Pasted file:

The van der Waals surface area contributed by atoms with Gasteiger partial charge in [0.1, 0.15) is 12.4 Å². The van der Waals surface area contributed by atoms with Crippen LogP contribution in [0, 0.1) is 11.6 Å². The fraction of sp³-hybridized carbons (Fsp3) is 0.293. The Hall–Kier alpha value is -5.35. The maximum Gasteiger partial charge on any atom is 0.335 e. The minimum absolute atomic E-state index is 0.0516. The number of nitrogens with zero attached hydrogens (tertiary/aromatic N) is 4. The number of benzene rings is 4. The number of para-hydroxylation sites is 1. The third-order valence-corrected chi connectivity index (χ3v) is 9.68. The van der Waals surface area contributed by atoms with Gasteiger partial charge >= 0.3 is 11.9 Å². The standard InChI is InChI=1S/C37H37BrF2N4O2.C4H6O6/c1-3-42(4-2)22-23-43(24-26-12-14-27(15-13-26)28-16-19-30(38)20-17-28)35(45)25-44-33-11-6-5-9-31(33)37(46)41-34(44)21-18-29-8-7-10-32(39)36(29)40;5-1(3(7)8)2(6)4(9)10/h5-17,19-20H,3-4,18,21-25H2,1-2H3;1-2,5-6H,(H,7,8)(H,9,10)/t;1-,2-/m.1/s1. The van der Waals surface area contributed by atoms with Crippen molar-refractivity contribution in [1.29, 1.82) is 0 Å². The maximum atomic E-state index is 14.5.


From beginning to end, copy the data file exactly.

The van der Waals surface area contributed by atoms with Gasteiger partial charge in [0.1, 0.15) is 12.4 Å². The van der Waals surface area contributed by atoms with Crippen LogP contribution in [0, 0.1) is 11.6 Å². The fraction of sp³-hybridized carbons (Fsp3) is 0.293. The Hall–Kier alpha value is -5.35. The maximum Gasteiger partial charge on any atom is 0.335 e. The minimum absolute atomic E-state index is 0.0516. The number of nitrogens with zero attached hydrogens (tertiary/aromatic N) is 4. The number of benzene rings is 4. The number of para-hydroxylation sites is 1. The third-order valence-corrected chi connectivity index (χ3v) is 9.68. The van der Waals surface area contributed by atoms with Gasteiger partial charge >= 0.3 is 11.9 Å². The standard InChI is InChI=1S/C37H37BrF2N4O2.C4H6O6/c1-3-42(4-2)22-23-43(24-26-12-14-27(15-13-26)28-16-19-30(38)20-17-28)35(45)25-44-33-11-6-5-9-31(33)37(46)41-34(44)21-18-29-8-7-10-32(39)36(29)40;5-1(3(7)8)2(6)4(9)10/h5-17,19-20H,3-4,18,21-25H2,1-2H3;1-2,5-6H,(H,7,8)(H,9,10)/t;1-,2-/m.1/s1. The van der Waals surface area contributed by atoms with Crippen molar-refractivity contribution in [1.29, 1.82) is 0 Å². The maximum atomic E-state index is 14.5.